Most of the million or so British tourists who visit Florida each year go for the glitz of Miami or the theme parks of Orlando – and there's nothing wrong with that. But a discerning minority are now choosing to go to the Gulf of Mexico instead; the "left-hand side" of the state's peninsula. And the jewel of the Gulf Coast – Florida's cultural capital – is Sarasota.
Sarasota is one of the fastest-growing cities in the fastest-growing US state; Florida is about to pass to New York to become the third-most populous state after California and Texas. We think of Florida as a holiday destination, but it is much more than that. Sarasota in particular is not really a tourist centre; it is where Americans – particularly rich ones – are choosing to live.
That gives it a grown-up feeling. There is an opera house. There is a theatre – a real centre for the performing arts, not a cinema. There is an annual film festival in April. There are botanical gardens. There is John Ringling's faux Venetian mansion, a Gatsby-like celebration of the circus-owner's wealth. Crucially, there is none of the tourist tat – even on what is regularly ranked as one of the top beaches in the US, where the restaurants and bars cater for locals they would like to come back, rather than visitors they will never see again.
The beach in question is at Siesta Key, a long sandbar of an island linked by bridges, a few minutes' drive south of the city. It is huge, about eight miles long in total, and a couple of hundred yards in places; even on a holiday weekend when we visited, there was still space. It is safe in that there are no strong currents and it shelves gently; there are of course lifeguards too. But the thing people rave about most is the pure white sand, fine like caster sugar, reflecting the sun, and cool under your feet. Turtles like it too – they nest there, but you are expected to leave them alone.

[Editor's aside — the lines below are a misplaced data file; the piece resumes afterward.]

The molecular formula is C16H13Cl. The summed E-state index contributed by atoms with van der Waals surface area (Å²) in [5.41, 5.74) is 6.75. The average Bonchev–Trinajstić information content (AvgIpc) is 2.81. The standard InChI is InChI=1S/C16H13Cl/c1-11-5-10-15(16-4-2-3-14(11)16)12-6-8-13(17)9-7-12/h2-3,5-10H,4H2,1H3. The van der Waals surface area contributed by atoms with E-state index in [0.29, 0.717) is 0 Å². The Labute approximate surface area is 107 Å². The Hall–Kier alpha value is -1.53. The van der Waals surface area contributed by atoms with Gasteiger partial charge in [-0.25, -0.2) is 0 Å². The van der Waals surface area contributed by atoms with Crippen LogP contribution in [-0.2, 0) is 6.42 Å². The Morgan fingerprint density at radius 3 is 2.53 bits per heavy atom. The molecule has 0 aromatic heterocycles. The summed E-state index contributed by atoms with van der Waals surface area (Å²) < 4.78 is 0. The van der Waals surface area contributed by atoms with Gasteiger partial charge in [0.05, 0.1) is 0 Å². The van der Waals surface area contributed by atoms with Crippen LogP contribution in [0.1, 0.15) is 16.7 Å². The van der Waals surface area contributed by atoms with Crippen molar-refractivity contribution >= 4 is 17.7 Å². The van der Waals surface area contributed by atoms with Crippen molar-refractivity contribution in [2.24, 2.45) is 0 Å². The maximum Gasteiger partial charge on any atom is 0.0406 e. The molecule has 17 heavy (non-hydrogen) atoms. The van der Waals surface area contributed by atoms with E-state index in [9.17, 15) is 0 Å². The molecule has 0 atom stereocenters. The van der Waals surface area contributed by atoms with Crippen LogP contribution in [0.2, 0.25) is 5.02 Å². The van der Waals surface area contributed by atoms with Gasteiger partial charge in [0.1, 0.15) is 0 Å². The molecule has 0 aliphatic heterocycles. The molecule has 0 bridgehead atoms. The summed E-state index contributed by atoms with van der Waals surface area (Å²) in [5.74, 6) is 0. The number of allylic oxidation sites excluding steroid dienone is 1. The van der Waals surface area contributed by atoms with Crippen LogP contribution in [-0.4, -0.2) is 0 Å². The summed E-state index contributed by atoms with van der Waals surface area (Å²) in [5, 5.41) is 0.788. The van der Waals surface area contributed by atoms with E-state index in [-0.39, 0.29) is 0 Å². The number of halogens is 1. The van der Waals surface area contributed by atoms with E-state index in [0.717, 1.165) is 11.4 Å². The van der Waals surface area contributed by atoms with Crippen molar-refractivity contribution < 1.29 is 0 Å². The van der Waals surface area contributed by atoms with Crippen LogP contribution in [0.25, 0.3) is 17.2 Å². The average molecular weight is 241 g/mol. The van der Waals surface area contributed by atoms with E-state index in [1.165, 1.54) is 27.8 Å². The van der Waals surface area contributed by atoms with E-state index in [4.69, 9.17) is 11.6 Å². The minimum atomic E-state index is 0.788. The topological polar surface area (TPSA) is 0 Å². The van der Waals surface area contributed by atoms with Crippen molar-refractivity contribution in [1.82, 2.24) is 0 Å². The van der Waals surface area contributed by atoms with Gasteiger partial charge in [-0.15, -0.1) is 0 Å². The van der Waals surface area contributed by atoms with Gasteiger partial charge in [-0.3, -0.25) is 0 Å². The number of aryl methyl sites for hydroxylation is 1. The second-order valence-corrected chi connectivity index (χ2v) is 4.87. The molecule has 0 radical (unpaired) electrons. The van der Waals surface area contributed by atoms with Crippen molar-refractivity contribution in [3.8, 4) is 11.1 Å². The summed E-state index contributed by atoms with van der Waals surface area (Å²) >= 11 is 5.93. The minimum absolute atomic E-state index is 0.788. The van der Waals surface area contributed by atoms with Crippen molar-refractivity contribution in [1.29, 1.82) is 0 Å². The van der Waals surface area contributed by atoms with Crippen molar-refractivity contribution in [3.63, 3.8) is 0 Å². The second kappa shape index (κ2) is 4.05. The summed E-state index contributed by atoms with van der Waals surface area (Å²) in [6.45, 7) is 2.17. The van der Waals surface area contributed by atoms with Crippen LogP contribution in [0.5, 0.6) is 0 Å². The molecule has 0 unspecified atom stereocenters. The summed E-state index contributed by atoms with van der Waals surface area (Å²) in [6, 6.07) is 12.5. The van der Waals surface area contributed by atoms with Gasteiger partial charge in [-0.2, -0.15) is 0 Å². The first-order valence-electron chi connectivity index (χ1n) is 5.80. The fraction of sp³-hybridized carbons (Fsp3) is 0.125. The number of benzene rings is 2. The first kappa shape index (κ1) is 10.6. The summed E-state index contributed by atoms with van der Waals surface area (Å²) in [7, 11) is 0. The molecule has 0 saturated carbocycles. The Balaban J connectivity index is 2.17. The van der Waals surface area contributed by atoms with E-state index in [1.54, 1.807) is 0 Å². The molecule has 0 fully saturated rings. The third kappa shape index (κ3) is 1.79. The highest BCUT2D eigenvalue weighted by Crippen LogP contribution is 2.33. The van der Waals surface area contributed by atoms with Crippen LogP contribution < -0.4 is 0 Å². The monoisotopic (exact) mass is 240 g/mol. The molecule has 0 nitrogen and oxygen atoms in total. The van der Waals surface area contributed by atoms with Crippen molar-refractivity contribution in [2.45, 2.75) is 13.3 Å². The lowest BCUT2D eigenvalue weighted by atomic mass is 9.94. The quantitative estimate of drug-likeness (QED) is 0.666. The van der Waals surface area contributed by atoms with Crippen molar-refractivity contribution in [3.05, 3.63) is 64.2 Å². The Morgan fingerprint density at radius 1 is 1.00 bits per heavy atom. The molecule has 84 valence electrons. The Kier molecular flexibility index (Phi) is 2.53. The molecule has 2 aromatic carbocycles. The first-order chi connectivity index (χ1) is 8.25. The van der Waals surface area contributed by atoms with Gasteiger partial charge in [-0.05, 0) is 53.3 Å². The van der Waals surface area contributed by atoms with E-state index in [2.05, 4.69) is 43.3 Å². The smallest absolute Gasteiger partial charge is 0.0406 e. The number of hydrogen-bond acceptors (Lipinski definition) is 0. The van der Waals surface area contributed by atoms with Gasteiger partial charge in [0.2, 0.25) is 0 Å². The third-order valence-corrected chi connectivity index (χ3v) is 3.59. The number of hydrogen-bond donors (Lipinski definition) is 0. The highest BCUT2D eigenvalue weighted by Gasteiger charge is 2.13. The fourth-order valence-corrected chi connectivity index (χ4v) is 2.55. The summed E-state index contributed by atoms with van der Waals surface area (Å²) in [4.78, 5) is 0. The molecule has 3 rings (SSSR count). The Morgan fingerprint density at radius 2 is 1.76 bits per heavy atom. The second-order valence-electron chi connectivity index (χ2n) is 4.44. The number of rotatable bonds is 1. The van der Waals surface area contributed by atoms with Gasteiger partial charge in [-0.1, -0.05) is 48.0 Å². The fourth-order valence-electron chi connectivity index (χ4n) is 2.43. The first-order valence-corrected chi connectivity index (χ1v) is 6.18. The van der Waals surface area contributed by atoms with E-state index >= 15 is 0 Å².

As for the water, that was swimming pool temperature, even in May. You could stay in all day – that is, if you didn't rent a boat and go fishing instead. In the sea you are joined by manatees plodding up the coast, and by pterodactyl-like pelicans that cruise just over the water catching their supper.
You eat seafood too, of course, for it is hard to beat fresh fish simply cooked, and there are restaurants where you can arrive by boat and tie up at their jetty. Accommodation? We were the guests of friends, who have a bungalow a hundred yards from the beach, so we were much blessed. All the big chains have hotels in Sarasota but I suspect summer rentals are a good idea, given that many Americans have second homes they only use in winter. And getting there? Sarasota has an airport, but you have to connect. However, BA flies daily non-stop from Gatwick to Tampa, an hour-an-a-half's drive north, with the bonus that Tampa airport must be one of the cleanest and most welcoming of any of the gateways to the US.Reuse content